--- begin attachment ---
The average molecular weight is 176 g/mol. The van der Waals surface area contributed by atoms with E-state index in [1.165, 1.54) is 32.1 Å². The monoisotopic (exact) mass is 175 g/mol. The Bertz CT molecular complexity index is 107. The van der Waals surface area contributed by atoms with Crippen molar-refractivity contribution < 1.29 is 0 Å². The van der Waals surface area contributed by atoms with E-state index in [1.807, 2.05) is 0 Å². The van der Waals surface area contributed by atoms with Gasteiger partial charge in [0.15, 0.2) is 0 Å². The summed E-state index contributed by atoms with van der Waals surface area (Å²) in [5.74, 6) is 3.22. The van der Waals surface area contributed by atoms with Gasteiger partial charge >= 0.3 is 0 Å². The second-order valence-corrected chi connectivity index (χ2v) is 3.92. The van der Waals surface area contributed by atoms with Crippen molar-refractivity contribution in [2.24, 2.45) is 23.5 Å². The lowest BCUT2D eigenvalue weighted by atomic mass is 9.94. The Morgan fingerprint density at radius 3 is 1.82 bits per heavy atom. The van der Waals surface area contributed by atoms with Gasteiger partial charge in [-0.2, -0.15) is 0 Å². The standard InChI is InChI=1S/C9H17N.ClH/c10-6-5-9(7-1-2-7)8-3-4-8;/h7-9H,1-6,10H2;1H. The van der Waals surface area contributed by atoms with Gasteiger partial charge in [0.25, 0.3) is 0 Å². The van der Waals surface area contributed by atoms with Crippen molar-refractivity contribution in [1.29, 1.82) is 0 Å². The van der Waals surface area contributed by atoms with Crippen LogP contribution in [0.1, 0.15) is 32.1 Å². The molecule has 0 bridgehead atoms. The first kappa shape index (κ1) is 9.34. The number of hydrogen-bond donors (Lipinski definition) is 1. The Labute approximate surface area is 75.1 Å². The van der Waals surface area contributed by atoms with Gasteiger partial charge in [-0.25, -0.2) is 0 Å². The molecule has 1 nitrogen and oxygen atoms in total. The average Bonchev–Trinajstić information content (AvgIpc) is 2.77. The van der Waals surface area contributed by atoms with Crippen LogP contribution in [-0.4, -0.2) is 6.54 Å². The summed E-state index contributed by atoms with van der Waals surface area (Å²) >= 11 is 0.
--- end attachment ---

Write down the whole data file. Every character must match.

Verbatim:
The average molecular weight is 176 g/mol. The van der Waals surface area contributed by atoms with E-state index in [1.165, 1.54) is 32.1 Å². The monoisotopic (exact) mass is 175 g/mol. The Bertz CT molecular complexity index is 107. The van der Waals surface area contributed by atoms with Crippen molar-refractivity contribution < 1.29 is 0 Å². The van der Waals surface area contributed by atoms with E-state index in [1.807, 2.05) is 0 Å². The van der Waals surface area contributed by atoms with Gasteiger partial charge in [0.15, 0.2) is 0 Å². The summed E-state index contributed by atoms with van der Waals surface area (Å²) in [5.74, 6) is 3.22. The van der Waals surface area contributed by atoms with Gasteiger partial charge >= 0.3 is 0 Å². The second-order valence-corrected chi connectivity index (χ2v) is 3.92. The van der Waals surface area contributed by atoms with Crippen molar-refractivity contribution in [2.24, 2.45) is 23.5 Å². The lowest BCUT2D eigenvalue weighted by atomic mass is 9.94. The Morgan fingerprint density at radius 3 is 1.82 bits per heavy atom. The van der Waals surface area contributed by atoms with Gasteiger partial charge in [-0.2, -0.15) is 0 Å². The standard InChI is InChI=1S/C9H17N.ClH/c10-6-5-9(7-1-2-7)8-3-4-8;/h7-9H,1-6,10H2;1H. The van der Waals surface area contributed by atoms with Gasteiger partial charge in [0.25, 0.3) is 0 Å². The van der Waals surface area contributed by atoms with Crippen molar-refractivity contribution in [1.29, 1.82) is 0 Å². The van der Waals surface area contributed by atoms with Crippen LogP contribution in [0.1, 0.15) is 32.1 Å². The molecule has 0 bridgehead atoms. The first kappa shape index (κ1) is 9.34. The number of hydrogen-bond donors (Lipinski definition) is 1. The Labute approximate surface area is 75.1 Å². The van der Waals surface area contributed by atoms with Gasteiger partial charge in [-0.25, -0.2) is 0 Å². The molecule has 1 nitrogen and oxygen atoms in total. The average Bonchev–Trinajstić information content (AvgIpc) is 2.77. The van der Waals surface area contributed by atoms with Crippen LogP contribution in [-0.4, -0.2) is 6.54 Å². The summed E-state index contributed by atoms with van der Waals surface area (Å²) >= 11 is 0.